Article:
Among synthetic detergents, commonly referred to as syndets, anionic-active types are the most important. The molecule of an anionic-active synthetic detergent is a long carbon chain to which a sulfo group (?SO3) is attached, forming the negatively charged (anionic) part. This carbon chain must be so structured that a sulfo group can be attached easily by industrial processes (sulfonation), which may employ sulfuric acid, oleum (fuming sulfuric acid), gaseous sulfur trioxide, or chlorosulfonic acid.
Fatty alcohols are important raw materials for anionic synthetic detergents. The development of commercially feasible methods in the 1930s for obtaining these provided a great impetus to synthetic-detergent production. The first fatty alcohol used in the production of synthetic detergents were derived from body oil of the sperm or bottlenose whale (sperm oil). Efforts soon followed to derive these materials from the less expensive triglycerides (coconut and palm kernel oils and tallow). The first such process, the Bouveault-Blanc method of 1903, long used in laboratories, employed metallic sodium; it became commercially feasible in the 1950s when sodium prices fell to acceptable levels. When the chemical processing industry developed high-pressure hydrogenation and oil-hardening processes for natural oils, detergent manufacturers began to adopt these methods for the reduction of coconut oil, palm kernel oil, and other oils into fatty alcohols. Synthetic fatty alcohols have been produced from ethylene; the process, known as the Awful process, employs diethylaluminum hydride.
Soon after World War II, another raw material, alkylbenzene, became available in huge quantities. Today it is the most important raw material for synthetic detergent production; about 50 percent of all synthetic detergents produced in the United States and western Europe are based on it. The alkyl molecular group has in the past usually been C12H24 (tetrapropylene) obtained from the petrochemical gas propylene. This molecular group is attached to benzene by a reaction called alkylation, with various catalysts, to form the alkylbenzene. By sulfonation, alkyl benzene sulfonate is produced; marketed in powder and liquid form, it has excellent detergent and cleaning properties and produces high foam.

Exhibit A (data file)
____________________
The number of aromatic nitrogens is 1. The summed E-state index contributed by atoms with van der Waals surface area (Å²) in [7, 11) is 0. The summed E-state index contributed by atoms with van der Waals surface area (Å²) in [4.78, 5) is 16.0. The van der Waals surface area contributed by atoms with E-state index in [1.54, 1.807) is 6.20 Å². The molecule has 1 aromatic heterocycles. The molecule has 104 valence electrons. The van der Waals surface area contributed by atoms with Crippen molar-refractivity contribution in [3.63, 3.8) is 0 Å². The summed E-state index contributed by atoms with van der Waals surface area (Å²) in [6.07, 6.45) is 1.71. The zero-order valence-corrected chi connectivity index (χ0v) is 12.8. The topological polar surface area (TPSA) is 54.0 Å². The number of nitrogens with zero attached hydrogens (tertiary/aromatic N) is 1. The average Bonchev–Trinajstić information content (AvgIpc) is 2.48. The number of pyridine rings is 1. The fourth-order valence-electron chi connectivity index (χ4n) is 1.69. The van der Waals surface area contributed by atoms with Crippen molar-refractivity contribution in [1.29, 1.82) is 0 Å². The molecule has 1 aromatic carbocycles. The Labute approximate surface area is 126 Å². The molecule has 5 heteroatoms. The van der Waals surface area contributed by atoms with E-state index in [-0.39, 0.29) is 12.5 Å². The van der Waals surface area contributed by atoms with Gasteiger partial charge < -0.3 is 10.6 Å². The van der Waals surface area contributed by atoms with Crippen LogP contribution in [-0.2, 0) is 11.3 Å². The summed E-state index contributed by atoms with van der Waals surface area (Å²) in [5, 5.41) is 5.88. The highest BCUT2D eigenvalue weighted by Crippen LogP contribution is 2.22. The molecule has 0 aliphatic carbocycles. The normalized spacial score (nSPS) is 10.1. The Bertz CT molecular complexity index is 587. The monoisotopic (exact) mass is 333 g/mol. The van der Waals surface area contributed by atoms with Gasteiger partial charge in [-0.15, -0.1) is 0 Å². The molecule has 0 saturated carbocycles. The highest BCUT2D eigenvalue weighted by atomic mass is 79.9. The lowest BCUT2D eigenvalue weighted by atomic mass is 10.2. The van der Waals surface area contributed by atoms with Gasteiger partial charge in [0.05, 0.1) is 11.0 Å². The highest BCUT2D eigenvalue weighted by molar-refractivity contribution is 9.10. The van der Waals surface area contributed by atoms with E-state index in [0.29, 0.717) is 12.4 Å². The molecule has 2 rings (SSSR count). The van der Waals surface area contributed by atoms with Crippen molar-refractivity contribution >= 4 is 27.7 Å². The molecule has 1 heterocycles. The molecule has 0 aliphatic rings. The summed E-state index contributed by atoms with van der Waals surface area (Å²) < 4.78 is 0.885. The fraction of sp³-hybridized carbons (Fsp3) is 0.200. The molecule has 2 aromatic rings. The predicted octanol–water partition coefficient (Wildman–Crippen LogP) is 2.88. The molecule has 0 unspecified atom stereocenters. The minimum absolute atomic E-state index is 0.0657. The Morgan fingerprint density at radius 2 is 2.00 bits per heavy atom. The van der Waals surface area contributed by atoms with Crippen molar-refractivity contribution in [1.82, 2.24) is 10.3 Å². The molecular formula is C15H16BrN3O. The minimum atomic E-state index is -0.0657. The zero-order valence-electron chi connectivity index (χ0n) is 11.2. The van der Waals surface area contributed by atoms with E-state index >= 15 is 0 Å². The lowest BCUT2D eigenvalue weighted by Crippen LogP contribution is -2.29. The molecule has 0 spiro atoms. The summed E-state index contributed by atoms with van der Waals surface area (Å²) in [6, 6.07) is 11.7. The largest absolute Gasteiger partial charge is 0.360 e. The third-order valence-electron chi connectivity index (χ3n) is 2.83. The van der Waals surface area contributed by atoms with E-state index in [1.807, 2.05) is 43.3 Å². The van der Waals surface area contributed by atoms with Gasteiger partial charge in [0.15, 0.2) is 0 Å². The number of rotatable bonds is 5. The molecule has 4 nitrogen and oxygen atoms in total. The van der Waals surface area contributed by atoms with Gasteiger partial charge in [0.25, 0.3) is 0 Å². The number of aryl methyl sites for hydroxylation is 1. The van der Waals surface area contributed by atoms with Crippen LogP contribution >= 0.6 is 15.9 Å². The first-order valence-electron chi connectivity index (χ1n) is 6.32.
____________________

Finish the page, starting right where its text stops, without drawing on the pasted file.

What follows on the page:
An undesirable effect of the alkylbenzene sulfonates, in contrast to the soap and fatty-alcohol-based synthetic detergents, has been that the large quantity of foam they produce is difficult to get rid of. This foam remains on the surface of wastewater as it passes from towns through drains to sewers and sewage systems, then to rivers, and finally to the sea. It has caused difficulties with river navigation; and, because the foam retards biological degradation of organic material in sewage, it caused problems in sewage-water regeneration systems. In countries where sewage water is used for irrigation, the foam was also a problem. Intensive research in the 1960s led to changes in the alkylbenzene sulfonate molecules. The tetrapropylene, which has a branched structure, was replaced by an alkyl group consisting of a straight carbon chain which is more easily broken down by bacteria.
The organic compounds (fatty alcohols or alkylbenzene) are transformed into anionic surface-active detergents by the process called sulfonation. Sulfation is the chemically exact term when a fatty alcohol is used and sulfonation when alkylbenzene is used. The difference between them is that the detergent produced from fatty alcohol has a sulfate molecular group (?OSO3Na) attached and the detergent produced from an alkylbenzene has a sulfonate group (?SO3Na) attached directly to the benzene ring. Both products are similarly hydrophilic (attracted to water).
Recent sulfonation methods have revolutionized the industry; gaseous sulfur trioxide is now widely used to attach the sulfonate or sulfate group. The sulfur trioxide may be obtained either by vaporizing sulfuric acid anhydride (liquid stabilized SO3) or by burning sulfur and thus converting it to sulfur trioxide.
Research on the part of the petrochemical industry has evolved new anionic synthetic detergents, such as directly sulfonated paraffinic compounds—alpha-olefins, for example. Paraffin have been transformed directly into sulfonates by treatment with sulfur dioxide and air using a catalyst of radioactive cobalt.
??????????????????????????????????????- – -?????????????????????????????????????